To really understand idolatry, we have to consider for just a moment how we are made. The point of our very existence is to give our heart to something completely. So, the chief spiritual challenge is to discern what we should give our hearts to.
|Peter Paul Rubens’ “Moses and the Brazen Serpent”|
Idolatry is deeper than what most of us think about when we consider sin. It is not simply a matter of breaking a moral law. Idolatry is giving our hearts completely to something less than God. Whenever we fail or refuse to give our hearts to God, we invariably give our hearts to something else.
The Summary of the Law tells that our hearts are safe only in God’s hands: Love the Lord your God with all your heart, and with all your soul, and with all your mind.
To give our hearts completely to anything less than God himself is idolatry.
Here’s what you have to see about idolatry. We cannot just reject God and then give our hearts to nothing. We will give our hearts to something. It may be a worthy cause or good stuff or even our own survival, comfort, or success. But we will give ourselves to something.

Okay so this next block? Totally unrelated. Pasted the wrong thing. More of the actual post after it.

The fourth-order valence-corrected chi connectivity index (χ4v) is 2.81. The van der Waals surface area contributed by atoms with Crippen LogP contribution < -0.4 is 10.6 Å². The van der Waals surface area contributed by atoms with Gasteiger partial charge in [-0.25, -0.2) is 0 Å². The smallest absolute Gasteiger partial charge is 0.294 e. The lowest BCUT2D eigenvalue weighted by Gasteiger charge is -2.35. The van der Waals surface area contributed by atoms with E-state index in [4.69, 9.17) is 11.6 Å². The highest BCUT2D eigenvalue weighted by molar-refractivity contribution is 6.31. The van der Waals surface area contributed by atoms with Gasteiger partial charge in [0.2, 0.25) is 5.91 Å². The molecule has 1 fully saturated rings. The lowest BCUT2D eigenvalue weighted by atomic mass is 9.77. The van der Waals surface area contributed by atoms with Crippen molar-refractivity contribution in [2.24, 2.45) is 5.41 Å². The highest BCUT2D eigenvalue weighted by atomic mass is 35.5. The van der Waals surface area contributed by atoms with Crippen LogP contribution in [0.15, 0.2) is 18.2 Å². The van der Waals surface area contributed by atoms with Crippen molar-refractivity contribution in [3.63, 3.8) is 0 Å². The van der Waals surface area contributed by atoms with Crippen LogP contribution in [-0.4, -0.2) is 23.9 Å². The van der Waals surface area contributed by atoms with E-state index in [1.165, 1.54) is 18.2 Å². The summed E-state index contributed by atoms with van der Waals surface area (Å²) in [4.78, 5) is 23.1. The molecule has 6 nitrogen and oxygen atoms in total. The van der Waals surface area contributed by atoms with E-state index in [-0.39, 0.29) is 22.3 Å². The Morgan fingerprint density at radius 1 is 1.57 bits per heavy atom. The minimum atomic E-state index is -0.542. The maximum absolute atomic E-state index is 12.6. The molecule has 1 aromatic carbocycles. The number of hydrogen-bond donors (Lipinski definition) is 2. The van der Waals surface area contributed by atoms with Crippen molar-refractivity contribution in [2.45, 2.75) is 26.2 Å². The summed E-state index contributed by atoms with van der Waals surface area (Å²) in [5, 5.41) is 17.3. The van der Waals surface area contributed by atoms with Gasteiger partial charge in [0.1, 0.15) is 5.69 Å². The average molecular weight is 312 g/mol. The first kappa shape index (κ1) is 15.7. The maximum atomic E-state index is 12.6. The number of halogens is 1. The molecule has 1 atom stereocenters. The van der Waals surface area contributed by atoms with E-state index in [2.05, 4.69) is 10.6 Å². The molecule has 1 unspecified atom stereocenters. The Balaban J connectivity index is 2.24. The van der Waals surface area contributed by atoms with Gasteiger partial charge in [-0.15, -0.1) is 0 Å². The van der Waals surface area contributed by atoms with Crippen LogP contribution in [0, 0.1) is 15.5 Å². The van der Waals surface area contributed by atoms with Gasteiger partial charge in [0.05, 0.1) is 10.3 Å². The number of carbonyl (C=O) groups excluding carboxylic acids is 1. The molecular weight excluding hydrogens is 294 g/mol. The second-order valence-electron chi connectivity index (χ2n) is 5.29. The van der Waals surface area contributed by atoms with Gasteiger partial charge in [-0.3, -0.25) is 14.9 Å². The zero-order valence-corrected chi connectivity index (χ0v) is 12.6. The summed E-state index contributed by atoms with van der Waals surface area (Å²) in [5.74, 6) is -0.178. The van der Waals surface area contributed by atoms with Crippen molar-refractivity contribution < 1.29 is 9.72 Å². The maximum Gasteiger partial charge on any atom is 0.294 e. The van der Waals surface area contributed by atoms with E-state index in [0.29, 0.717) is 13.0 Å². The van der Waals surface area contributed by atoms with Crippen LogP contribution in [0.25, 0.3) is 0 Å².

Anything short of God becomes an idol when we devote ourselves to it. And idols are poisonous.
That is the lesson that God teaches the Israelites with snakes. He sends venomous snakes into their midst and people die from their bites. The Israelites have not stumbled upon a viper’s nest. Instead, God made their own toxic devotions visible to them in a way that was easy for them to understand.
Even though they were poisoning themselves, God did not leave them to die. He instructed Moses to give them an antidote in the form of a bronze serpent at the top of a staff. Moses would lift up the staff high above the heads of the people so that it would be visible to everyone.
God’s instructions were simple. When a snake struck them, the Israelites were to look at the bronze serpent. The hunk of bronze itself had no magical powers. It served as a reminder to them to give their hearts to God instead of some toxic substitute.
|Peter Paul Rubens’ “Resurrection”|
Since the beginning of Lent, we have been considering the toxic effect of idols in our lives. We have talked about idols like career and success and material comforts and social status.
Today I want to highlight two idols that are more subtle but maybe even more caustic. These idols are not things or achievements or even persons, but our commitment (even our enslavement) to our own deep impulses for our motivations.
My intention is not to dwell on them so much as to name them, to bring them into view, before turning to the antidote.